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How to Secure a REST API Using JSON Web Token

Apr 26, 2018 | 5 Minutes Read

What's Inside

API security is very important and emerging as a concern than ever before. Here, learn how to implement user identity management and authorization with JSON Web Tokens.

Have you ever noticed how authentication works? What is behind all the abstractions and complexity? It’s nothing special actually. Encrypting a value, it is a way, in turn, creating unique token users use as an identifier. The token verifies user’s identity and can authenticate who you are and approve various resources you have access to.

What does JWT actually mean in a down to earth point of view? Let’s break down what the official definition states:

What does JSON Web Token actually mean in the official definition? Let’s get it straight.

“JSON Web Token (JWT) is a compact, URL-safe means of representing claims to be transferred between two parties. The claims in a JWT are encoded as a JSON object that is used as the payload of a JSON Web Signature (JWS) structure or as the plaintext of a JSON Web Encryption (JWE) structure, enabling the claims to be digitally signed or integrity protected with a Message Authentication Code (MAC) and/or encrypted.”

– Internet Engineering Task Force (IETF)

Securing Restful APIs With JWTs

When a user successfully logs in using their credentials during the authentication process, a JSON Web Token is returned and must be saved locally in local storage. Whenever the user wants to access a protected resource or route, the JWT must be sent to the user agent usually in the Authorization header Bearer Schema with the request.

Next, when a back-end server receives a JWT with a request, the first things to do is to validate the token. The following list consists of a series of steps. If any of these fails then the request must be rejected.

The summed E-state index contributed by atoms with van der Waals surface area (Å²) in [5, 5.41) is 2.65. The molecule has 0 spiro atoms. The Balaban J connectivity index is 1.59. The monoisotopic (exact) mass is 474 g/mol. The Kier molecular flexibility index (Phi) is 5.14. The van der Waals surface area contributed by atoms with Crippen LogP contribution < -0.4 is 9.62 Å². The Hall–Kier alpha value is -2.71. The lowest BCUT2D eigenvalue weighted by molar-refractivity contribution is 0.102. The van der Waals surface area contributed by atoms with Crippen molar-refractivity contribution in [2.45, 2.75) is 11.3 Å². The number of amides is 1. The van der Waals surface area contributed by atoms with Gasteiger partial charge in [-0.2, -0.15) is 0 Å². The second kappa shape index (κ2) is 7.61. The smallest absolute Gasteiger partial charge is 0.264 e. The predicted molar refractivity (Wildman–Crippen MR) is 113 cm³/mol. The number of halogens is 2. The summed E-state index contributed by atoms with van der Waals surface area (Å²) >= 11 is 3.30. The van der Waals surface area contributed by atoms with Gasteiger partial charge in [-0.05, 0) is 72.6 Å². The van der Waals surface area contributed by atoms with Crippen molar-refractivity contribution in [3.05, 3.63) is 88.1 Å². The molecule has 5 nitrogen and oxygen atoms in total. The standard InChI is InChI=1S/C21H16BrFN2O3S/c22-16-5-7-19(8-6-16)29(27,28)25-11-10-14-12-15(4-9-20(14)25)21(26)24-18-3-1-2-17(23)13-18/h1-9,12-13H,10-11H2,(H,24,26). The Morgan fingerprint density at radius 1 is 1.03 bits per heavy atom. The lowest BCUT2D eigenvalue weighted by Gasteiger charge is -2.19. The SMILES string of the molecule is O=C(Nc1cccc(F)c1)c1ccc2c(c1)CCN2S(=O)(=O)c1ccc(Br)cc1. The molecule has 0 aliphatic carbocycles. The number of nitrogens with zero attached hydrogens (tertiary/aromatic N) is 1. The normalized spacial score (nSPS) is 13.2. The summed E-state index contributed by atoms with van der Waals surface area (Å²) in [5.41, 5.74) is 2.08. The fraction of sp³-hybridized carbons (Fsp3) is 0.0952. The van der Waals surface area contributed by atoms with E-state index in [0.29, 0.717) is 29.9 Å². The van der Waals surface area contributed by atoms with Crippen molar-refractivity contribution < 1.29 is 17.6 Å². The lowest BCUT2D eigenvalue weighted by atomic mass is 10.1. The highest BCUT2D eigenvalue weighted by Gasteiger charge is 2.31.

• Check that the JWT is well-formed

• Check the signature

• Validate the standard claims

• Check the Client permissions (scopes)

There are some things you must know before we start explaining about Node.js and some ECMAScript standards. As we will expect you already know how to build a RESTful API using Node.JS. This blog will not get into the nitty-gritty details but these resources can provide more information about JWTS and its validation.

Let’s Start Writing Some Codes!

All things considered, not yet actually. We have to set up the environment first. The code should hold up no less than a couple more minutes. This part is exhausting so to get up and running fast we’ll clone the repository from the instructional tutorial above. Open up a terminal window or run this command:

git clone https://github.com/adnanrahic/nodejs-restful-api.git

You’ll find a folder, just open it up. Take a look at the folder structure.

> user
   - User.js
   - UserController.js
 - db.js
 - server.js
 - app.js
 - package.json

We have a client folder with a model and a controller, and fundamental CRUD effectively executed. Our app.js contains the essential arrangement. The db.js ensures the application interfaces with the database. The server.js ensures our server spins up.

Simply ahead and introduce all required Node modules. Switch back to your terminal window. Ensure you’re in the envelope named ‘nodejs-restful-api’ and run npm install. Sit tight for a moment or two for the modules to introduce. Presently you have to include a database association string in db.js.

Now, you can spin up the server back in your terminal window type node server.js.

Go ahead and spin up the server, back in your terminal window type node server.js. You should see Express server listening on port 3000 get logged to the terminal.

Check Out Some Codes

We should begin by conceptualizing about what we need to build. Most importantly we need to include client validation. It Signifies, executing a framework for enrolling and logging users in.

Also, we need to include approval. The demonstration is of allowing clients the authorization to get to specific assets on our REST API.